While the overall tone and writing style of this writer isn’t bad, she somehow manages to use three of the most overused cliches prospective students are told to avoid when writing their personal statements. She starts out with the innate desire to be a doctor dating back to childhood. Then she moves into how she had frequent doctor visits and how much she loved her interactions with her pediatrician.
Finally, she uses a third cliche topic by talking about being hospitalized as a teenager and how much that experience shaped her future goals of working in medicine. While the essay itself isn’t badly written, it also isn’t memorable or remarkable because she’s using the exact same types of stories of thousands of other applicants.
Example Personal Statement 5
“When I was six years old, I lost my father […]. He was in a coma for four days before he passed away. The images of my father — barely alive, barely recognizable, and connected to multiple machines — are among my earliest memories of medicine and hospitals. Too young to understand the complications of his accident and the irreversible brain damage he suffered, I was a child who thought that medicine had failed. I associated medicine with loss. Fortunately, [my family full of physicians] introduced me to another side of health care, and together they inspired me to seek out other experiences in the medical field.”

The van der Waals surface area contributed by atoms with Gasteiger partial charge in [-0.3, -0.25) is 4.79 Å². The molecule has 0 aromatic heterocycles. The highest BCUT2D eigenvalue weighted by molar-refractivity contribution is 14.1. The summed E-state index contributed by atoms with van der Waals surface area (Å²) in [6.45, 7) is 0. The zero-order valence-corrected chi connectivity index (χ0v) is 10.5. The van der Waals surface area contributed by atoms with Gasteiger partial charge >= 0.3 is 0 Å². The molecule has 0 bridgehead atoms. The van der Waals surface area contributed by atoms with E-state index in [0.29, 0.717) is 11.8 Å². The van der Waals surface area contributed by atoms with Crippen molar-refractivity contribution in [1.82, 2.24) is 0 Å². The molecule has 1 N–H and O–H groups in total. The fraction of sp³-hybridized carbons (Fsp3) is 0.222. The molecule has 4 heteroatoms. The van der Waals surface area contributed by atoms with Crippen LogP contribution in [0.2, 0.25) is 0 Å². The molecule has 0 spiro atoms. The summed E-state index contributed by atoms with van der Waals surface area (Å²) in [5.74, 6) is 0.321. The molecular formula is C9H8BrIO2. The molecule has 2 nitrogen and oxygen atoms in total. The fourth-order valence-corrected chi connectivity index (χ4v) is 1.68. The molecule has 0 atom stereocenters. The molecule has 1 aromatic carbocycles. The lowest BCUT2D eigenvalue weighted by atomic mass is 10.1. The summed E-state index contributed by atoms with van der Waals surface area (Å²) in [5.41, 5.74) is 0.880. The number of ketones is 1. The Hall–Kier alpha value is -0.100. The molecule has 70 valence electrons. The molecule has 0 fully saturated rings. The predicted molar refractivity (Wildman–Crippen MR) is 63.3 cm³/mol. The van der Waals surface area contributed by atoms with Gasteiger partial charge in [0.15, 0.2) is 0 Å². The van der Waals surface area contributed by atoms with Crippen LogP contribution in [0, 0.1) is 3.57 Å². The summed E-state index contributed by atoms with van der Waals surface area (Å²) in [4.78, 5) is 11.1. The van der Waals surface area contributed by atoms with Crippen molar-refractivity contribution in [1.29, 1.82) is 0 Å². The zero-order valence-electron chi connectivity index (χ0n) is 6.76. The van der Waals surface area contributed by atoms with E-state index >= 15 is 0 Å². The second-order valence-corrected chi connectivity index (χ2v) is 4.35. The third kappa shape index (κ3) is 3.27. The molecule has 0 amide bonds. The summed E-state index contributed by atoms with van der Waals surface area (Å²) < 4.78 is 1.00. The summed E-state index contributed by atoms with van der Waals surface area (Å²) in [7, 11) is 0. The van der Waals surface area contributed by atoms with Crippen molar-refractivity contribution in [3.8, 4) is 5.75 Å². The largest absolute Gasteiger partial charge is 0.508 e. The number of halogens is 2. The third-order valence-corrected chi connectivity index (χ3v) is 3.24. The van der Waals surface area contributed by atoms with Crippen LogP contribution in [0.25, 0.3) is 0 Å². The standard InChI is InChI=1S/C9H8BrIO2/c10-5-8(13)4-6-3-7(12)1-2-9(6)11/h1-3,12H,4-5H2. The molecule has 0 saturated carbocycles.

– Read the rest here
Although this writer begins in what seems like another cliche story of loss inspiring the desire to be a doctor, the way he changes the narrative and surprises us makes the cliche work for him. Most prospective students have stories about how a loved one was in the hospital or dying and watching that person struggle inspired them to study medicine and help save other children from having to watch their own loved ones die.
Instead, this writer surprises us by telling us watching his dad die in the hospital gave him a bad taste for medicine. It gave him a negative association between medicine and failure. This is just different and unique enough that it draws us in and makes us want to read more. If this young man hated medicine so much, why does he want to go to med school? The desire to find the answer to that one question is enough to hook us and make us want to keep reading.
This is a great example of how an introductory paragraph can grab our attention right away.
With nearly 60% of medical school applicants getting rejected every year, it’s extremely important you turn in the best medical school application packet possible. This means taking all the right courses, maintaining good grades and a stellar GPA, volunteering in meaningful places, and writing a memorable medical school personal statement.
The importance of the personal statement cannot be overstated. It’s the one area in the whole application where you get to make yourself as appealing and as unforgettable as possible, so make sure you invest an appropriate amount of time, effort, and editing into it.
Avoid using overused cliches. Highlight your most impressive strengths. Use proper grammar, formatting, and punctuation. Spell and grammar check everything and stay within the mandated word/character range. Most importantly, show the admissions team that you have a passion for medicine and that they won’t be disappointed in the results if they give you a spot at their school.
You already know how great you are. Now it’s time to show them.
Further Reading: The 5 Best MCAT Prep Books